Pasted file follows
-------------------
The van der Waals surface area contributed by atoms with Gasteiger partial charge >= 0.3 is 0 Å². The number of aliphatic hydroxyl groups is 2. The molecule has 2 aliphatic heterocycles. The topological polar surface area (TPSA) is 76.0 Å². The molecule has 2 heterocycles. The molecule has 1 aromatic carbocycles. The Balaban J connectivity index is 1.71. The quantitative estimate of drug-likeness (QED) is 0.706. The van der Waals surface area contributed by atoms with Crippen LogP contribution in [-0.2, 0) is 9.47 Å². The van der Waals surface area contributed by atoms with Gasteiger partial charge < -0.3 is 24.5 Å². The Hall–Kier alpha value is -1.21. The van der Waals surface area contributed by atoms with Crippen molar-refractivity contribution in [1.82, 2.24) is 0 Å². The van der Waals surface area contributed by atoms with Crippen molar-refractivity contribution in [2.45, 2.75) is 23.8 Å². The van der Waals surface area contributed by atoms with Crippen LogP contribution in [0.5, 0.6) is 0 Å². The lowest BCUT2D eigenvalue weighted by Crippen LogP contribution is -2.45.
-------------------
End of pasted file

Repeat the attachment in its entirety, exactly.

The van der Waals surface area contributed by atoms with Gasteiger partial charge >= 0.3 is 0 Å². The number of aliphatic hydroxyl groups is 2. The molecule has 2 aliphatic heterocycles. The topological polar surface area (TPSA) is 76.0 Å². The molecule has 2 heterocycles. The molecule has 1 aromatic carbocycles. The Balaban J connectivity index is 1.71. The quantitative estimate of drug-likeness (QED) is 0.706. The van der Waals surface area contributed by atoms with Crippen LogP contribution in [-0.2, 0) is 9.47 Å². The van der Waals surface area contributed by atoms with Gasteiger partial charge < -0.3 is 24.5 Å². The Hall–Kier alpha value is -1.21. The van der Waals surface area contributed by atoms with Crippen molar-refractivity contribution in [1.82, 2.24) is 0 Å². The van der Waals surface area contributed by atoms with Crippen molar-refractivity contribution in [2.45, 2.75) is 23.8 Å². The van der Waals surface area contributed by atoms with Crippen LogP contribution in [0.5, 0.6) is 0 Å². The lowest BCUT2D eigenvalue weighted by Crippen LogP contribution is -2.45.